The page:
by Jon Reeverts
It’s just before Christmas break and the Pit is shoulder to shoulder deep with fans coming out of their seats with each possession. Tick, tick tick the clock winds down - Yuma’s 2 point lead might hold. They foul as the Cougars try to advance the ball and the student section roars at them, “YOU CAN’T DO THAT!” “YOU CAN’T DO THAT!”
Of course today that kind of display of loyalty to your team is politically unacceptable and squashed by State Activities Associations and administrations everywhere, as is the fan section opening up their student newspapers to ignore free throw shooters, or yelling “Warm Up the Bus!” Ahhh… days gone by.
Back to the game, with 2 seconds left, Coach Yahn puts 6’ 5” Luke Prochaska on the south endline to inbound the ball - he throws a perfect strike baseball pass to Canaan Reeverts flashing the high post for a turnaround jumper and swish! OVERTIME! The place explodes!
Who needs the NBA?
There are words and phrases that occasionally become earmarked by current culture as offensive and today those expressions are shouted down, removed from sight and people are terrorized for even thinking them.
Not surprisingly, given all that has happened, today one of those words is “slave.”
I’ve heard people say I’ve been a slave to the bottle or to work or to a lifestyle, but now they have to be careful about choosing to express their experience.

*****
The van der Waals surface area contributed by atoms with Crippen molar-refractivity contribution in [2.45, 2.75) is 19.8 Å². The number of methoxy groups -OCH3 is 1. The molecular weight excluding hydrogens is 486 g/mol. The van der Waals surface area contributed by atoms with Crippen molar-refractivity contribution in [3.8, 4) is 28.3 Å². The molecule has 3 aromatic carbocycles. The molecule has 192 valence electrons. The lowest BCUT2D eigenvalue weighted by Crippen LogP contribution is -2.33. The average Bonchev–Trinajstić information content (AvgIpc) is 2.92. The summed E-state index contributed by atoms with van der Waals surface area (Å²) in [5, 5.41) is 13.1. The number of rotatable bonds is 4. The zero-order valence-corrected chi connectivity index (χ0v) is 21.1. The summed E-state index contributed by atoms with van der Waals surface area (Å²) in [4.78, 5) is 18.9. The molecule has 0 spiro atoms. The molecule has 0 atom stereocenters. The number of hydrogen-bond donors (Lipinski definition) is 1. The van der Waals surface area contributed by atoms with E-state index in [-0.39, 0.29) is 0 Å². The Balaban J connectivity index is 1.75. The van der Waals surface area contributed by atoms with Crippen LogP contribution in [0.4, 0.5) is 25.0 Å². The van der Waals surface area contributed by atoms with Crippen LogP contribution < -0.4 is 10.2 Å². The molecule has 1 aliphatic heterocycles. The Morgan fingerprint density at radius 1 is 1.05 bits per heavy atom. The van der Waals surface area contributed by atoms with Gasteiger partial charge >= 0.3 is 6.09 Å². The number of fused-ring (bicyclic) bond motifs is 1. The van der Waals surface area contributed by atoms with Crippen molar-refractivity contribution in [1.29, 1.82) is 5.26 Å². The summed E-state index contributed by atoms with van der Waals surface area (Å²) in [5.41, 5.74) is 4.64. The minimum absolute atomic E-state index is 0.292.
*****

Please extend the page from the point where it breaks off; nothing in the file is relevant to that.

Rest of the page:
This morning, I think about the book of Romans. The Apostle Paul was not unfamiliar with slavery. It is estimated the 70% of the population of Rome was enslaved. So Paul uses this common concept to help us understand what we have received in Christ.
But, as believers, he tells us in 1 Corinthians 6:9-11
9 Or do you not know that the unrighteous will not inherit the kingdom of God? Do not be deceived: neither the sexually immoral, nor idolaters, nor adulterers, nor men who practice homosexuality, 10 nor thieves, nor the greedy, nor drunkards, nor revilers, nor swindlers will inherit the kingdom of God.11 And such were some of you. But you were washed, you were sanctified, you were justified in the name of the Lord Jesus Christ and by the Spirit of our God.
Paul moves to express our new identity in Christ - once slaves to sin - now slaves to righteousness.
He speaks of himself being a prisoner in Philemon; James (Jesus’s half brother) introduces himself as a bondservant, servant or slave to Christ, depending on the translation, showing that surrender to God is a higher calling than being self-empowered and self-serving.
Today, as you move through each hour and minute, consider your center for living. Are we trying to squeeze life out of our own resources, or are we serving a new master - one who promises to give abundant life - which we find when we trust in His authority, His identity, and His power and might?
Hold on to that word “slave”. It’s not a bad word though maybe misunderstood. It doesn’t have to be personal or public hate speech. When we know about our new identity in Christ - that word actually is freeing.